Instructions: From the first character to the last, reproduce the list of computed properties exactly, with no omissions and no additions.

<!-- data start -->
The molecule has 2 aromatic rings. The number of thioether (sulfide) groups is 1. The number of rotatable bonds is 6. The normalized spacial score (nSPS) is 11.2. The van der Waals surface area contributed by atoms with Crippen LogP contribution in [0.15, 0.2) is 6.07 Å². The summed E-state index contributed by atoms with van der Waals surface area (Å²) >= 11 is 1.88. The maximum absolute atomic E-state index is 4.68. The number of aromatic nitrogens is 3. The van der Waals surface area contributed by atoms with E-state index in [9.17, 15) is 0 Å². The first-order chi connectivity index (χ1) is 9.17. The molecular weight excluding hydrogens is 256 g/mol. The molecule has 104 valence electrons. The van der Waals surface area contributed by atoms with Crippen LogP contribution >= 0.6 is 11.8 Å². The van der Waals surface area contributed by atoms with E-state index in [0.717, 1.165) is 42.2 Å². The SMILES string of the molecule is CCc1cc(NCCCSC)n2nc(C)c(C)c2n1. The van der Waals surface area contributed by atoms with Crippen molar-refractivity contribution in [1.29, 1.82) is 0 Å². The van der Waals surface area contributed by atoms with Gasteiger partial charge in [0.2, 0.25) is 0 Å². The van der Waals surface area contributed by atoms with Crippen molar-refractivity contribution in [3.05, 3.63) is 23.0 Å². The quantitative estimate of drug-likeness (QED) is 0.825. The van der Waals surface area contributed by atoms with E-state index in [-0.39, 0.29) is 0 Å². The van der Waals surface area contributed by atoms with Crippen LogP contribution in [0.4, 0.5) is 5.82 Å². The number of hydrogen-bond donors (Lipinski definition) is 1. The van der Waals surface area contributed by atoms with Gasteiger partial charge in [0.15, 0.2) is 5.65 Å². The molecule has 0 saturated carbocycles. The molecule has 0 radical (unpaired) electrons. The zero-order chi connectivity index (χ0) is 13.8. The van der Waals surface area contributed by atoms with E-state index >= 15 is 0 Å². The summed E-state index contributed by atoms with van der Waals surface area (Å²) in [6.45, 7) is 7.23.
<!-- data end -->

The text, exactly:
The molecule has 2 aromatic rings. The number of thioether (sulfide) groups is 1. The number of rotatable bonds is 6. The normalized spacial score (nSPS) is 11.2. The van der Waals surface area contributed by atoms with Crippen LogP contribution in [0.15, 0.2) is 6.07 Å². The summed E-state index contributed by atoms with van der Waals surface area (Å²) >= 11 is 1.88. The maximum absolute atomic E-state index is 4.68. The number of aromatic nitrogens is 3. The van der Waals surface area contributed by atoms with E-state index in [9.17, 15) is 0 Å². The first-order chi connectivity index (χ1) is 9.17. The molecular weight excluding hydrogens is 256 g/mol. The molecule has 104 valence electrons. The van der Waals surface area contributed by atoms with Crippen LogP contribution >= 0.6 is 11.8 Å². The van der Waals surface area contributed by atoms with E-state index in [0.717, 1.165) is 42.2 Å². The SMILES string of the molecule is CCc1cc(NCCCSC)n2nc(C)c(C)c2n1. The van der Waals surface area contributed by atoms with Crippen molar-refractivity contribution in [1.29, 1.82) is 0 Å². The van der Waals surface area contributed by atoms with Gasteiger partial charge in [0.2, 0.25) is 0 Å². The van der Waals surface area contributed by atoms with Crippen molar-refractivity contribution in [3.05, 3.63) is 23.0 Å². The quantitative estimate of drug-likeness (QED) is 0.825. The van der Waals surface area contributed by atoms with E-state index in [-0.39, 0.29) is 0 Å². The van der Waals surface area contributed by atoms with Crippen LogP contribution in [0.4, 0.5) is 5.82 Å². The number of hydrogen-bond donors (Lipinski definition) is 1. The van der Waals surface area contributed by atoms with Gasteiger partial charge in [0.15, 0.2) is 5.65 Å². The molecule has 0 saturated carbocycles. The molecule has 0 radical (unpaired) electrons. The zero-order chi connectivity index (χ0) is 13.8. The van der Waals surface area contributed by atoms with E-state index >= 15 is 0 Å². The summed E-state index contributed by atoms with van der Waals surface area (Å²) in [6.45, 7) is 7.23.